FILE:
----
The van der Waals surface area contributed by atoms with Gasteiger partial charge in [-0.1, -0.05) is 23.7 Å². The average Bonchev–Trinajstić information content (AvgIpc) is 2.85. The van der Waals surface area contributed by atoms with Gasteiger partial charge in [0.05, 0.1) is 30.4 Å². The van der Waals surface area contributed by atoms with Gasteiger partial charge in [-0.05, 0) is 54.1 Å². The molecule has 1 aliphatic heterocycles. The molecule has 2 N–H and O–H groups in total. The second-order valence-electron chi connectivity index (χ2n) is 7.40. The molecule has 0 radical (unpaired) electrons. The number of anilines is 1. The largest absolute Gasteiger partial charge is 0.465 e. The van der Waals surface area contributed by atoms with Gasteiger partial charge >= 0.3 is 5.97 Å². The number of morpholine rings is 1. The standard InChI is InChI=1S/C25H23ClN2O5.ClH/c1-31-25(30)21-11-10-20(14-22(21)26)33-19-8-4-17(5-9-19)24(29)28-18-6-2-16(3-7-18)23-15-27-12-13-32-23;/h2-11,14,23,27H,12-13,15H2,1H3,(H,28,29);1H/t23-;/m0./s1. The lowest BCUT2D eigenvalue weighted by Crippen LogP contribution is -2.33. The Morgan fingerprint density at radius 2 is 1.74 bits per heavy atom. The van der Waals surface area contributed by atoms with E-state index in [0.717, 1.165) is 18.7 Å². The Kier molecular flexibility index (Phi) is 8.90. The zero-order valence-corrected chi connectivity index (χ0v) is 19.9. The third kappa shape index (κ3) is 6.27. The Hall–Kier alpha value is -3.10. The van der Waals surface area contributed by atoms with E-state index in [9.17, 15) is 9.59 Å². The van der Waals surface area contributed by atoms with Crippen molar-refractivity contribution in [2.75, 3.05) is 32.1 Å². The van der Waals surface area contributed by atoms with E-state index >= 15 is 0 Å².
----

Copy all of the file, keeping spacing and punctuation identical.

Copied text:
The van der Waals surface area contributed by atoms with Gasteiger partial charge in [-0.1, -0.05) is 23.7 Å². The average Bonchev–Trinajstić information content (AvgIpc) is 2.85. The van der Waals surface area contributed by atoms with Gasteiger partial charge in [0.05, 0.1) is 30.4 Å². The van der Waals surface area contributed by atoms with Gasteiger partial charge in [-0.05, 0) is 54.1 Å². The molecule has 1 aliphatic heterocycles. The molecule has 2 N–H and O–H groups in total. The second-order valence-electron chi connectivity index (χ2n) is 7.40. The molecule has 0 radical (unpaired) electrons. The number of anilines is 1. The largest absolute Gasteiger partial charge is 0.465 e. The van der Waals surface area contributed by atoms with Gasteiger partial charge >= 0.3 is 5.97 Å². The number of morpholine rings is 1. The standard InChI is InChI=1S/C25H23ClN2O5.ClH/c1-31-25(30)21-11-10-20(14-22(21)26)33-19-8-4-17(5-9-19)24(29)28-18-6-2-16(3-7-18)23-15-27-12-13-32-23;/h2-11,14,23,27H,12-13,15H2,1H3,(H,28,29);1H/t23-;/m0./s1. The lowest BCUT2D eigenvalue weighted by Crippen LogP contribution is -2.33. The Morgan fingerprint density at radius 2 is 1.74 bits per heavy atom. The van der Waals surface area contributed by atoms with E-state index in [0.717, 1.165) is 18.7 Å². The Kier molecular flexibility index (Phi) is 8.90. The zero-order valence-corrected chi connectivity index (χ0v) is 19.9. The third kappa shape index (κ3) is 6.27. The Hall–Kier alpha value is -3.10. The van der Waals surface area contributed by atoms with E-state index in [9.17, 15) is 9.59 Å². The van der Waals surface area contributed by atoms with Crippen molar-refractivity contribution in [2.75, 3.05) is 32.1 Å². The van der Waals surface area contributed by atoms with E-state index >= 15 is 0 Å².